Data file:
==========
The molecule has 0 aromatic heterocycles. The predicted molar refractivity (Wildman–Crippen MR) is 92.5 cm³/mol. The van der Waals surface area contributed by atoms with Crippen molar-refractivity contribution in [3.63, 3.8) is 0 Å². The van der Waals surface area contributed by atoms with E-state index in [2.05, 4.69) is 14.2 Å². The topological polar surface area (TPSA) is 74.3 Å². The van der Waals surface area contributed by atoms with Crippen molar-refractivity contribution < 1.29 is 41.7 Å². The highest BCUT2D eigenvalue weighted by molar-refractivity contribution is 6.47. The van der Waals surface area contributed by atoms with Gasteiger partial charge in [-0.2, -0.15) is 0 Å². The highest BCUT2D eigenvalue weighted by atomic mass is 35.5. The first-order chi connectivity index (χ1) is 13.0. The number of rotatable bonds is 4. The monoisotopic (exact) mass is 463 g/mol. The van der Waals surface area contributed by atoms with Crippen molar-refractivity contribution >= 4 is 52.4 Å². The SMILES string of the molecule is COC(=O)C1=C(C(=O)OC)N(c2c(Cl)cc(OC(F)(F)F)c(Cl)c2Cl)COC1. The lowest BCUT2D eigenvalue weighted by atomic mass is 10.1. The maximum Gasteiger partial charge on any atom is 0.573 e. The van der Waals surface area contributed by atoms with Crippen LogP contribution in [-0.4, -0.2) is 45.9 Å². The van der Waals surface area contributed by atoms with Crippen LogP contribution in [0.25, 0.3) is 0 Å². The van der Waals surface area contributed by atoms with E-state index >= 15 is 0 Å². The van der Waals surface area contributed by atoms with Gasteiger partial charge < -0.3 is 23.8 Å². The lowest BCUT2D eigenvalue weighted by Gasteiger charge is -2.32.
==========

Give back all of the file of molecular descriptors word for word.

The molecule has 0 aromatic heterocycles. The predicted molar refractivity (Wildman–Crippen MR) is 92.5 cm³/mol. The van der Waals surface area contributed by atoms with Crippen molar-refractivity contribution in [3.63, 3.8) is 0 Å². The van der Waals surface area contributed by atoms with E-state index in [2.05, 4.69) is 14.2 Å². The topological polar surface area (TPSA) is 74.3 Å². The van der Waals surface area contributed by atoms with Crippen molar-refractivity contribution < 1.29 is 41.7 Å². The highest BCUT2D eigenvalue weighted by molar-refractivity contribution is 6.47. The van der Waals surface area contributed by atoms with Gasteiger partial charge in [-0.2, -0.15) is 0 Å². The highest BCUT2D eigenvalue weighted by atomic mass is 35.5. The first-order chi connectivity index (χ1) is 13.0. The number of rotatable bonds is 4. The monoisotopic (exact) mass is 463 g/mol. The van der Waals surface area contributed by atoms with Crippen molar-refractivity contribution >= 4 is 52.4 Å². The SMILES string of the molecule is COC(=O)C1=C(C(=O)OC)N(c2c(Cl)cc(OC(F)(F)F)c(Cl)c2Cl)COC1. The lowest BCUT2D eigenvalue weighted by atomic mass is 10.1. The maximum Gasteiger partial charge on any atom is 0.573 e. The van der Waals surface area contributed by atoms with Crippen LogP contribution in [-0.4, -0.2) is 45.9 Å². The van der Waals surface area contributed by atoms with Crippen LogP contribution in [0.25, 0.3) is 0 Å². The van der Waals surface area contributed by atoms with E-state index >= 15 is 0 Å². The van der Waals surface area contributed by atoms with Gasteiger partial charge < -0.3 is 23.8 Å². The lowest BCUT2D eigenvalue weighted by Gasteiger charge is -2.32.